The difference is that the Greek and Spanish govts essentially paid to host those games. That isn't how it works in the U.S. - the city and state are in charge.

This isn't about just Candlestick. It is also about giving a guarantee that Hunters Point will be cleaned up and built within the timeframe prescribed: that more venues will be located in San Francisco and not be a Palo Alto Olympics plan as in 2012, etc. etc.

The voters originally approved a new Candlestick in the late 90's. Nothing has happened since. The TransBay project was also approved in the late 90's - Thanks to political squabbling little has happened there. Lorma Prieta happened in '89. The damaged Embarcadero Freeway was finally demolished and new Ferry Plaza finally completed in 2000. The list goes on. No wonder the USOC has questions about SF's ability to ge things done on their schedule.

Compare this to Los Angeles' history of hosting two highly organized Olympics and Chicago announcing in 2000 that it was building Millenium Park over the South Shore railroad tracks and completed it by 2004.

The USOC lost some credibility after 2012 in that New York was in many ways calling the shots. While it is true that NYC really didn't have a shot for 2012 the reputation of the USOC suffered because of that fact. The have to take the drivers seat this time and not have a repeat situation which is why they are running a much tighter ship this time.

Now is the time for Newsome to take charge and figure out how to fight through the leftist pinko's that seem to run this city so he can go to the USOC in a few weeks and say, "O.K. - here's how we will meet your deadlines and do it in the time frame you require."

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My observations of SF politics have been that everything happens much differently when there is a hard deadline and an international sporting event. We saw this both with the 2012 Olympic bid, in which the SF Board of Supervisors, who would usually fight endlessly, quickly and (I think) unanimously endorsed. More concretely, the golf tournament last year which required heavy new investment in Harding Park had support even from Chris Daly, and everything came off beautifully. There are other events that show this - the bike and car races, X Games, etc.

The deadline aspect is one reason I support sf hosting the games. I think it would do wonders to push through projects that get stalled when there is no focal date, and that we would see transit and other improvements much quicker as a result.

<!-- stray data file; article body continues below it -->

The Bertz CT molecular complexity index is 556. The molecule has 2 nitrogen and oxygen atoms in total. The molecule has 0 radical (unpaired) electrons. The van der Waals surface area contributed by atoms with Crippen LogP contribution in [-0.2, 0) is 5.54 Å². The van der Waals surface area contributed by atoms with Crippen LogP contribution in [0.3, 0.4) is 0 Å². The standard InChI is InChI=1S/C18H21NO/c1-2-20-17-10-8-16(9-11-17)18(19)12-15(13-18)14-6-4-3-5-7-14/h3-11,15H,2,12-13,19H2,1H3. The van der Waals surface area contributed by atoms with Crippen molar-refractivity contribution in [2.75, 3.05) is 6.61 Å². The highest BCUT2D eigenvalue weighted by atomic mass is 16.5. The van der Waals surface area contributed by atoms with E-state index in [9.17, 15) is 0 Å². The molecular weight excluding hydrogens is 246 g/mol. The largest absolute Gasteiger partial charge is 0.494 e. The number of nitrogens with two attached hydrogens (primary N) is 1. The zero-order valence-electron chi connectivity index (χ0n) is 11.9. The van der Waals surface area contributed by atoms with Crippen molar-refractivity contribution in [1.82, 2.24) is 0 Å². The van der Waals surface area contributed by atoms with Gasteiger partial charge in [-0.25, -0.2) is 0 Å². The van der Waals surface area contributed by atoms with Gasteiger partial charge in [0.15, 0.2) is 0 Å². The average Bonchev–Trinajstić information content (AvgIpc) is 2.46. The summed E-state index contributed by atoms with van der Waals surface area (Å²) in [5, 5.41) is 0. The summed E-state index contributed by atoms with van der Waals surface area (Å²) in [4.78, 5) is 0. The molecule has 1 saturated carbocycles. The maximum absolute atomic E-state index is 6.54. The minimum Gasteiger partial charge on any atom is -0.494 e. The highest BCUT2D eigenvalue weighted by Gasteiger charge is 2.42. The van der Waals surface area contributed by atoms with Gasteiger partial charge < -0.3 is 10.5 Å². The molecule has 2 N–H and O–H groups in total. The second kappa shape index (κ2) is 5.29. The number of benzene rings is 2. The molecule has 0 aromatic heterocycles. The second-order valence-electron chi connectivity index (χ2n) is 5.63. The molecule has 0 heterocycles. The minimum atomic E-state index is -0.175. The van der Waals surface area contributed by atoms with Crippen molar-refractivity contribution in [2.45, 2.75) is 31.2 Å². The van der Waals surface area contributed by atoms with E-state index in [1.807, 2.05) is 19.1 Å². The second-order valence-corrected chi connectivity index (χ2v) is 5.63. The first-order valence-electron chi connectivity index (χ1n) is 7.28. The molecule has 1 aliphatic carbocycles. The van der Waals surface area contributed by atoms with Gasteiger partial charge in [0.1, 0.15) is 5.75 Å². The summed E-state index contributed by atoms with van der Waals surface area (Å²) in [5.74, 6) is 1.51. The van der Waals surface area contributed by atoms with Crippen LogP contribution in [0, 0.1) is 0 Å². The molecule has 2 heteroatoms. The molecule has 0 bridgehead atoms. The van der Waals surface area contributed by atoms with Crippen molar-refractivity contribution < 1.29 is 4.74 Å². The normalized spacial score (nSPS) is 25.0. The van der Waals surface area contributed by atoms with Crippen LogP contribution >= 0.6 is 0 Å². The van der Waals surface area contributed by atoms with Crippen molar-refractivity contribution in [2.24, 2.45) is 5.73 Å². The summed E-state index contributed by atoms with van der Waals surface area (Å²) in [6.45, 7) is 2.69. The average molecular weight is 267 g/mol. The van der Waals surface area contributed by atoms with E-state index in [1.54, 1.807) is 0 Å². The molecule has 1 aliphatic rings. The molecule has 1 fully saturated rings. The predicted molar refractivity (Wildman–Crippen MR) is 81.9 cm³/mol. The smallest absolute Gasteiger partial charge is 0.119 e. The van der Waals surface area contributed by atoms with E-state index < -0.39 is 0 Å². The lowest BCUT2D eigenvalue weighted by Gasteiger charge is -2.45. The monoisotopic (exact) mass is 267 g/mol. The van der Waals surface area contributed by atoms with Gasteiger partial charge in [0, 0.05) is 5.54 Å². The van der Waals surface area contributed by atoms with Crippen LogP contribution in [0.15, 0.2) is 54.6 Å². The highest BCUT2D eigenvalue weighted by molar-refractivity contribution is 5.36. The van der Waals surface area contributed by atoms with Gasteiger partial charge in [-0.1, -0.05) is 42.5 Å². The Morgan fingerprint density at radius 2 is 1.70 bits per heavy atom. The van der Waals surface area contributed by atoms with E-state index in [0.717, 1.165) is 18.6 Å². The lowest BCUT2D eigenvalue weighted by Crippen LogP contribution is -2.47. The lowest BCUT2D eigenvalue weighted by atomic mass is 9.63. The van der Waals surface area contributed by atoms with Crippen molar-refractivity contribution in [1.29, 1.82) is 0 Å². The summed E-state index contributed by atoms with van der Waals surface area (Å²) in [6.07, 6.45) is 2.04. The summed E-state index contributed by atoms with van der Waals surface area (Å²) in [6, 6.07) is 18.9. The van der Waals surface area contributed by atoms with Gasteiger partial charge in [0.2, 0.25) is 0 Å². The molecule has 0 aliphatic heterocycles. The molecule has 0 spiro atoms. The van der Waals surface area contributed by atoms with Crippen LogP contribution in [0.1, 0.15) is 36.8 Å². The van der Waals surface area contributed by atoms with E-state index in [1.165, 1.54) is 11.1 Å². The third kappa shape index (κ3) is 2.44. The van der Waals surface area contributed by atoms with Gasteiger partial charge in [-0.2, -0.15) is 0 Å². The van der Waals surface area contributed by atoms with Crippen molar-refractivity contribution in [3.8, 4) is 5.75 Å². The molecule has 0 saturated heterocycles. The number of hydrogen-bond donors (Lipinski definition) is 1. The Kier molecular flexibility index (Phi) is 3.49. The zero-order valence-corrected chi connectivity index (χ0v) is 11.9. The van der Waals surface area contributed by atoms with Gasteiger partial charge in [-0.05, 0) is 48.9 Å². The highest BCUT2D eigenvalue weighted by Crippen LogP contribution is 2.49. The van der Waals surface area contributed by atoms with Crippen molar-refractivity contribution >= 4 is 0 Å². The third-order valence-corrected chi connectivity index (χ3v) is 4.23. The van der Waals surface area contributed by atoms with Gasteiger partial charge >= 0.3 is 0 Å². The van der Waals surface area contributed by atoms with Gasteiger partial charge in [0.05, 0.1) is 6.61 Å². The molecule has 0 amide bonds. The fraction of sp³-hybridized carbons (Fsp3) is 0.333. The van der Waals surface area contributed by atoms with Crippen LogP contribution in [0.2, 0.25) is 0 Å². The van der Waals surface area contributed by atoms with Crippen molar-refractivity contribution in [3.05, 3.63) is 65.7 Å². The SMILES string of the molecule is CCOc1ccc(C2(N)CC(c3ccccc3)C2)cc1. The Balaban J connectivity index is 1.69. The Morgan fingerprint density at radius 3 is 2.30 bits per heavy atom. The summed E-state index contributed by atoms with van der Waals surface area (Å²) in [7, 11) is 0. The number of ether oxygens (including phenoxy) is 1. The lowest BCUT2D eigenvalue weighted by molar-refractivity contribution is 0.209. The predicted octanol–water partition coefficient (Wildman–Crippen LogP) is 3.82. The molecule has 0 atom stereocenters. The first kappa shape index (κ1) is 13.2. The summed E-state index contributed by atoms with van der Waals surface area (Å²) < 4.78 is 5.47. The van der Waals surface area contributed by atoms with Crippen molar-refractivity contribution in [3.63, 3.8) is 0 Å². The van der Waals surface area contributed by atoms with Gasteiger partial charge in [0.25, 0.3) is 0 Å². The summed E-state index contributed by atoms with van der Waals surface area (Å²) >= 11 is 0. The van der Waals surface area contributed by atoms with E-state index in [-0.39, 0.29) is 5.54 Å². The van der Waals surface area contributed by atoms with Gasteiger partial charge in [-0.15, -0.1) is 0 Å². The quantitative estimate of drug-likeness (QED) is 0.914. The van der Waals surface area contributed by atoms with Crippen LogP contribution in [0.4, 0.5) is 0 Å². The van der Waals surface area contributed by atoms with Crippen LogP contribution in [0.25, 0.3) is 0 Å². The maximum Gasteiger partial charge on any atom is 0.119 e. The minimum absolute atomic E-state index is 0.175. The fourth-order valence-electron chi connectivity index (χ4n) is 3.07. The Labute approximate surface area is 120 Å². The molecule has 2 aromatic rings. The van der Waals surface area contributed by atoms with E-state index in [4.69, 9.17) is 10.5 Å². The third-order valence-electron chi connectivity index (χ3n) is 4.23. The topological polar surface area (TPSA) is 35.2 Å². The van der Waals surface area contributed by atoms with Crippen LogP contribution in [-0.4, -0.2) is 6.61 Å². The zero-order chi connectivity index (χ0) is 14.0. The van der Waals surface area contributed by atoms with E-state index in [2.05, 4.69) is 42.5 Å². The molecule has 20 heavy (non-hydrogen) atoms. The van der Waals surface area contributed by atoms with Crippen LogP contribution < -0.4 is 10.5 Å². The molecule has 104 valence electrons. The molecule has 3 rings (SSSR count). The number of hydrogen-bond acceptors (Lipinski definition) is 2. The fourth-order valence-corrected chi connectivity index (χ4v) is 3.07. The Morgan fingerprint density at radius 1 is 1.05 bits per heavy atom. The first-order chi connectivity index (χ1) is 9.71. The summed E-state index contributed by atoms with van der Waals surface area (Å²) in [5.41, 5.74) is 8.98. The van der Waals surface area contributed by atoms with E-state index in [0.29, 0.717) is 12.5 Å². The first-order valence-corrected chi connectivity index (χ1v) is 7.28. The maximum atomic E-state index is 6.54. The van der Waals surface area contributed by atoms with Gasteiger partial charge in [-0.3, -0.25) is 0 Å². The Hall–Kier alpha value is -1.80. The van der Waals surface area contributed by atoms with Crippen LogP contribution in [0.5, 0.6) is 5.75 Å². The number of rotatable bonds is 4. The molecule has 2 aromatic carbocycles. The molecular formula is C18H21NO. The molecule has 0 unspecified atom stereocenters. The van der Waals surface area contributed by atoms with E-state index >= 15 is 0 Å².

B)

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My observations of SF politics have been that everything happens much differently when there is a hard deadline and an international sporting event. We saw this both with the 2012 Olympic bid, in which the SF Board of Supervisors, who would usually fight endlessly, quickly and (I think) unanimously endorsed. More concretely, the golf tournament last year which required heavy new investment in Harding Park had support even from Chris Daly, and everything came off beautifully. There are other events that show this - the bike and car races, X Games, etc.

The deadline aspect is one reason I support sf hosting the games. I think it would do wonders to push through projects that get stalled when there is no focal date, and that we would see transit and other improvements much quicker as a result.

B)

Fillmore Street one day ski jump competition.

Need I say more?

Welcome to the boards btw B)

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Fillmore Street one day ski jump competition.

Need I say more?

Welcome to the boards btw B)

Thanks - been reading for a while. Some pretty knowledgeable people here it seems. I'm a bit of an oddball for sf. I generally identify with the left here but want the Olympics with a passion. I was 10 years old when Denver voted to give back the '76 Winter Games, and it was a traumatic experience. What fun it would have been to be in the host city at age 14, but 40 years later wouldn't be bad either.

Development politics in sf has really transformed imo in the last five years. Before the 2001 watershed Supes election, progressives didn't trust the Supervisors and hadn't yet lost some key court battles on rent control. Nowadays huge projects that would have been unthinkable just a few years ago (Trinity Plaza, rincon hill, the train station plan) are getting approved in a reasonable time after some dealmaking that protects existing tenants and adds affordable housing. Modulo the Bay Guardian and few other holdouts, I think there is broad support for this direction, although I'm still wary of whether projects are adding public benefit (public space, streetscape) and I don't want to see the unique character of the neighborhoods destroyed. It was poignant to see Sue Bierman die this week. She was a great champion of the old, "keep it small" attitude. I can see that out in the neighborhoods, like um, the one where I live, but I'd like sf to be a grand city and able to grow to accommodate more of the people who want to move here in areas where it wouldn't require bulldozing victorians or pushing out residents to do it, and to have great public spaces and events like the Olympics that will bring us joy. I don't think it's naive to think this is all possible, but the poor and working class are going to have to be represented and not pushed aside for all this to have my full support.

:)